In the main you need to decide what opening suits you and develop and study the principal variations from there. As a 1.e4 player I often get 1...c5 (Sicilian defence) played against me. There is a huge range of variations for Black in this opening-so to take Black out of some of the main variations I play 2.c3. This often unbalances Black who was hoping to play his pet Sicilian line and I am learning how to play this 2.c3 Alapin variation and it is very interesting. You need to find similar opening variations you are comfortable with.

Hope this helps-happy chess! :-)

  • Thanks for the answer. Most have told me that the advanced is not for beginners? Maybe it is not advanced to you :). I usually try to avoid the French anyway.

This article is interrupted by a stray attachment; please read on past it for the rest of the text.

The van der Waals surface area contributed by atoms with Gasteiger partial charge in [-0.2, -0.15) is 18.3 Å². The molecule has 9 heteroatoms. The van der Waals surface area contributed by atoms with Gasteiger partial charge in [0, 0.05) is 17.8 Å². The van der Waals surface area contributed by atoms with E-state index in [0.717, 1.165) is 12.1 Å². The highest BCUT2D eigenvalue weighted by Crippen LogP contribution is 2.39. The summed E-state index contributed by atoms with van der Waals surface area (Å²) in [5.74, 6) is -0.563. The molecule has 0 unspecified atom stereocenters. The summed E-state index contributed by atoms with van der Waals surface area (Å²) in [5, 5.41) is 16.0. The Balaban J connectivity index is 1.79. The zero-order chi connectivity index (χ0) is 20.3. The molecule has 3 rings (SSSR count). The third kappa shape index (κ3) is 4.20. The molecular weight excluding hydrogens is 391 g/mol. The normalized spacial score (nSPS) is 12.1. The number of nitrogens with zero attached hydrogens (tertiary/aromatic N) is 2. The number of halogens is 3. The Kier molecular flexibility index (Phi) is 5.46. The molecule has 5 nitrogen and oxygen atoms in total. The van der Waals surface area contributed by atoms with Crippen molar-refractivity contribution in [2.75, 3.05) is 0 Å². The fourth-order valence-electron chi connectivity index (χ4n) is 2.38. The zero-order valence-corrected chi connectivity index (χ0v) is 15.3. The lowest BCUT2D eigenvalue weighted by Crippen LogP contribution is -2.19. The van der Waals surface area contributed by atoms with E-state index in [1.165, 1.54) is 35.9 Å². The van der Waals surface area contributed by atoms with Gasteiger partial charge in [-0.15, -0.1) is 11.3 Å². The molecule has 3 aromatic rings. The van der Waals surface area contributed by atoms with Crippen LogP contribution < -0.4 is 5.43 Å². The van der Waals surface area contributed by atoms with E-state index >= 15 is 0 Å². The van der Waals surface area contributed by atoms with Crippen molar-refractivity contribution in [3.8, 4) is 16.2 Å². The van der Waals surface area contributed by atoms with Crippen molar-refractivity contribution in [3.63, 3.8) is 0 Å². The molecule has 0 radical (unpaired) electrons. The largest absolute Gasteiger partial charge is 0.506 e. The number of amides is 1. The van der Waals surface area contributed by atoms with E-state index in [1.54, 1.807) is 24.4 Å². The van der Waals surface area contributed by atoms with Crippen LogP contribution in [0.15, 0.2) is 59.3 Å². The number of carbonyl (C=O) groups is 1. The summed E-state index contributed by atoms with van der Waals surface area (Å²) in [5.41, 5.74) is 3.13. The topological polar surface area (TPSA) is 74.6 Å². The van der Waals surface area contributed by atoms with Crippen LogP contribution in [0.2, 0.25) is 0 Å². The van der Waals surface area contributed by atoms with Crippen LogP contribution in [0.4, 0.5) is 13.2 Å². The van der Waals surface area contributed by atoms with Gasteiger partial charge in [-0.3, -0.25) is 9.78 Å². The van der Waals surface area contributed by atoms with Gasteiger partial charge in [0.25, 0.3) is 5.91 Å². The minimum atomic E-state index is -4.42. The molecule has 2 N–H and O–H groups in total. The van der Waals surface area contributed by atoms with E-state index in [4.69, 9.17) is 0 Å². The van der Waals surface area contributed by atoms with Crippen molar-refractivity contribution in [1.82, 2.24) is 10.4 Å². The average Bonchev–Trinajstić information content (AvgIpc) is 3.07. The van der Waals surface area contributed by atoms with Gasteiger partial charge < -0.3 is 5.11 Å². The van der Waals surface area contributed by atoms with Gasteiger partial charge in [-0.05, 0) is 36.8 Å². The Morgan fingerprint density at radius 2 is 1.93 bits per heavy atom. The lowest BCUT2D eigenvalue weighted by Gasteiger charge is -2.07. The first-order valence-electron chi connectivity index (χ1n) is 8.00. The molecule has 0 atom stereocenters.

– xaisoft
    Commented Jul 23, 2012 at 11:14
  • Well as 1.e4 is my main opening move I am very used to 1.e4 e6 and playing French as White & I definitely at the moment prefer the advanced variation. Coincidentally as Black vs 1.e4 my main move is 1...e6 and so I play French defence as Black. This is something I highly recommend-to play an opening with both colours-you learn the opening thoroughly, seeing it from both sides. Viva la French! Don't avoid it -embrace it if you will and you will get great enjoyment from your French games-mais, chacun a son gout! :-)
    – rpd
    Commented Jul 23, 2012 at 19:07

I'd say, play the variations that best suit your temperament. 3. e5 is a tough, fighting variation that will likely lead to victory for one side or the other. On the other hand, the exchange variation is an "easier" variation more likely to lead to a draw (although White does retain the advantage of the first move).